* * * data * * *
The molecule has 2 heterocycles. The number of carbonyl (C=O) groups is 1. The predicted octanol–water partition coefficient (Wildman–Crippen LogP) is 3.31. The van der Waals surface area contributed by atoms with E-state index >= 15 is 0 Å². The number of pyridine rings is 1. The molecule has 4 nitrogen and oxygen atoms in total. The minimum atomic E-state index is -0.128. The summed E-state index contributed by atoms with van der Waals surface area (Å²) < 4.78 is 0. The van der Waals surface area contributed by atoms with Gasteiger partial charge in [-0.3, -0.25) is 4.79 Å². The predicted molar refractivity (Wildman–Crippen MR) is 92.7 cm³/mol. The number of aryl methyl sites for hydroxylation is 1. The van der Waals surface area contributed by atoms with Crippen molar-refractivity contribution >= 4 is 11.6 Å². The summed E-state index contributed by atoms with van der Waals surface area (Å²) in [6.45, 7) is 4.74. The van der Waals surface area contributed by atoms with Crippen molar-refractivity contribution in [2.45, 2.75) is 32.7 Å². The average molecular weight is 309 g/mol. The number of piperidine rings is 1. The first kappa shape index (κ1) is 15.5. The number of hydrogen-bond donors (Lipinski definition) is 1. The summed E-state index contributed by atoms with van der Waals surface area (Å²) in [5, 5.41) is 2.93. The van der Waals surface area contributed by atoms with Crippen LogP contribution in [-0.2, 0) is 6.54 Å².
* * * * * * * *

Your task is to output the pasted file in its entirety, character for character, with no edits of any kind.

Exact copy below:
The molecule has 2 heterocycles. The number of carbonyl (C=O) groups is 1. The predicted octanol–water partition coefficient (Wildman–Crippen LogP) is 3.31. The van der Waals surface area contributed by atoms with E-state index >= 15 is 0 Å². The number of pyridine rings is 1. The molecule has 4 nitrogen and oxygen atoms in total. The minimum atomic E-state index is -0.128. The summed E-state index contributed by atoms with van der Waals surface area (Å²) < 4.78 is 0. The van der Waals surface area contributed by atoms with Gasteiger partial charge in [-0.3, -0.25) is 4.79 Å². The predicted molar refractivity (Wildman–Crippen MR) is 92.7 cm³/mol. The number of aryl methyl sites for hydroxylation is 1. The van der Waals surface area contributed by atoms with Crippen molar-refractivity contribution >= 4 is 11.6 Å². The summed E-state index contributed by atoms with van der Waals surface area (Å²) in [6.45, 7) is 4.74. The van der Waals surface area contributed by atoms with Crippen molar-refractivity contribution in [2.45, 2.75) is 32.7 Å². The average molecular weight is 309 g/mol. The number of piperidine rings is 1. The first kappa shape index (κ1) is 15.5. The number of hydrogen-bond donors (Lipinski definition) is 1. The summed E-state index contributed by atoms with van der Waals surface area (Å²) in [5, 5.41) is 2.93. The van der Waals surface area contributed by atoms with Crippen LogP contribution in [-0.2, 0) is 6.54 Å².